this throne of David is in heaven, not on earth.
      The central kingdom message was that the kingdom of Jesus was not of this
      world.

      You wrote:
      Jesus' resurrection of the widow's son is, indeed, connected to the
      same miracle being performed by Elijah, but this does not mean that
      Luke thinks that Jesus is a High Priest.

      You and I agree that Luke does not present Jesus as the HP.


      Luke's portrayal of Jesus
      is as the Davidic Messiah, both in GLuke, and in Acts.

      No, not portrayal.

      You commented on my statement: .The Lucan Jesus rejected not only Peter's
      >vision of the messiah but also the vision of the Qumran community
      >of a priestly messiah.

      You stated: You would have to assume (a) that Mark represents Peter's view,
      (b)
      that Luke knows that it represents Peter's view, and (c) that Luke
      is actually rejecting that view as presented in Mark.

      No to all three. Peter's vision of the messiah is premised upon the use of
      violence.
      The sword is seized and the ear of the servant of the High Priest is cuts
      off. Luke rejects this violent vision of the role of the messiah. Only the
      Lucan Jesus heals the servant of the HP by healing the ear.

      Furthermore you misconstrue the purpose of any reference to David. Only a
      Jew would listen to an argument based on the fulfillment of the promises to
      David through Jesus the Messiah. The Jewish expectation for a coming Davidic
      King was particularly prominent among Palestinian Jews; it was less so among
      Jews in the Diaspora. Jesus' royal Davidic status would not impress a
      Gentile. Consequently this argument was directed to Palestinian Jews but the
      presentation is in the nature of a hook to grab the attention of the first
      audience.

      Luke does not create the impression that Jesus will be like any earthly king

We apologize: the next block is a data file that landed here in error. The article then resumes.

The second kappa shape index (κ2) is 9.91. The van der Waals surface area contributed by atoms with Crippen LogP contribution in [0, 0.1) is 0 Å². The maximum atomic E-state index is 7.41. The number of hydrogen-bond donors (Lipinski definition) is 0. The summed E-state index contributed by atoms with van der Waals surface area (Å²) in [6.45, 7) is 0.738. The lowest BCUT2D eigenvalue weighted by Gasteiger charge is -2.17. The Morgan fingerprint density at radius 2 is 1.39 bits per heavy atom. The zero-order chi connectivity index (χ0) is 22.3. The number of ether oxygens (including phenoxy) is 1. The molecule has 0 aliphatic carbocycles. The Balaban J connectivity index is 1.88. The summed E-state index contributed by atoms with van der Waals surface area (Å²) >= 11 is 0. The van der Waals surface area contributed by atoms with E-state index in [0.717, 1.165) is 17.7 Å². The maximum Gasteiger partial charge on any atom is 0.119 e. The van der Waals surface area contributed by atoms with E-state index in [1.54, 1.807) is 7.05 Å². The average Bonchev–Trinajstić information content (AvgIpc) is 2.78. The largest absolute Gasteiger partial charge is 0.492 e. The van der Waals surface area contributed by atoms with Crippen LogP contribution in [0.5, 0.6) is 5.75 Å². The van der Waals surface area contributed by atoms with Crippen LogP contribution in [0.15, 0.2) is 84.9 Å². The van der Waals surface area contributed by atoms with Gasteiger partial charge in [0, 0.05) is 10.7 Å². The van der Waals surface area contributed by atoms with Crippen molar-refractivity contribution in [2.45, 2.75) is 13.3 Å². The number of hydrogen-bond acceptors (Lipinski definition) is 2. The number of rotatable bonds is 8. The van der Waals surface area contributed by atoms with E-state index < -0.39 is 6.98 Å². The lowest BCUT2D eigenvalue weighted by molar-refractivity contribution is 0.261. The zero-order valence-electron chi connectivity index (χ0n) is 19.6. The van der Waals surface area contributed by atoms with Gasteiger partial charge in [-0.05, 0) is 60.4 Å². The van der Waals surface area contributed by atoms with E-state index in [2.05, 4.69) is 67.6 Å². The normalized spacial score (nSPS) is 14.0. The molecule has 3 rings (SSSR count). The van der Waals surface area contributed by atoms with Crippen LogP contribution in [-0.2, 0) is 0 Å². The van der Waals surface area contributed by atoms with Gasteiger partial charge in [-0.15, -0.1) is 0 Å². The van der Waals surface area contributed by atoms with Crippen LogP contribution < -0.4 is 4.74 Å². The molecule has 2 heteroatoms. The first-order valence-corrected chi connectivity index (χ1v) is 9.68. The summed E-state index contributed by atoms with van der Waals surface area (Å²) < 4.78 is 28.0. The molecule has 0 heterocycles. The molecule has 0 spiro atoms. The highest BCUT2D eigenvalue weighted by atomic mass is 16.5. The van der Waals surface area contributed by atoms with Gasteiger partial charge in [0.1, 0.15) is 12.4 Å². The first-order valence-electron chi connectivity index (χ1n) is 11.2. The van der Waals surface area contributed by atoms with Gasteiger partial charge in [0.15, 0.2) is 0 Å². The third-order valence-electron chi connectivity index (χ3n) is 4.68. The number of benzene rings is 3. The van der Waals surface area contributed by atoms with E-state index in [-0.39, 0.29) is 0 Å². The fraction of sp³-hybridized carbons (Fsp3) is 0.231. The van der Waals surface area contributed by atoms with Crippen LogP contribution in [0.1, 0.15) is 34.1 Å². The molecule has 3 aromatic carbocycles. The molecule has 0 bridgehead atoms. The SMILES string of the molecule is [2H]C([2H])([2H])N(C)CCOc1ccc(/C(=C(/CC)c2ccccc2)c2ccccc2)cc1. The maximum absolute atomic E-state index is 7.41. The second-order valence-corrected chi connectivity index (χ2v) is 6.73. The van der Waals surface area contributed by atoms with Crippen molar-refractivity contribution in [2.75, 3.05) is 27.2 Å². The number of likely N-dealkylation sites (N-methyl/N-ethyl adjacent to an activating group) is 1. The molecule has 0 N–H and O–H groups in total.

or that that he will lead an army as did King David. He rides a donkey and
      the people do not shout Hosanna. Rather Luke direct his audience to the
      examples of Elijah and Elisha Lk 4:26-27 and in Lk 9:35 alluded to the LXX
      version of Deuteronomy 18:15 "listen to him" and is part of Luke's claim
      that Jesus is "a prophet like Moses." Neither Matthew nor Mark have this
      language or includes these examples.

      You stated:
      I do not accept that Mark was presenting Jesus' anointing as
      representative of him being seen as a High Priest largely because I
      do not see any evidence that Mark himself thought that Jesus was a
      High Priest. The statement above appears to simply beg the question.

      No the statement represents a thorough analysis of Mark by Roger David Aus,
      The Wicked Tenants and Gethsemane (Atlanta 1996), 112.

      Richard H. Anderson
    • Ted Weeden
      Dear Listers, I had indicated two weeks ago that I would submit my own response to responses of others re the thread Messiah in spite of himself in an
      Message 76 of 76 , Dec 18, 2003
        Dear Listers,

        I had indicated two weeks ago that I would submit my own response to
        responses of others re the thread "Messiah in spite of himself" in an
        article which Jeffrey Gibson has offered to upload to the Xtalk articles
        page. With the demand of other matters, it has taken far longer than I had
        envisioned to complete the article. And with the holidays at hand, it
        looks like I cannot get this article out until after the first of the year.
        I plan in the article not only to deal with matters related to the "Messiah"
        thread but also to incorporate in it issues related to the "4Q521" thread
        and the "Gospel of Mary Magdalene" thread, which I had introduced.

        Happy holidays to you all.

        Ted Weeden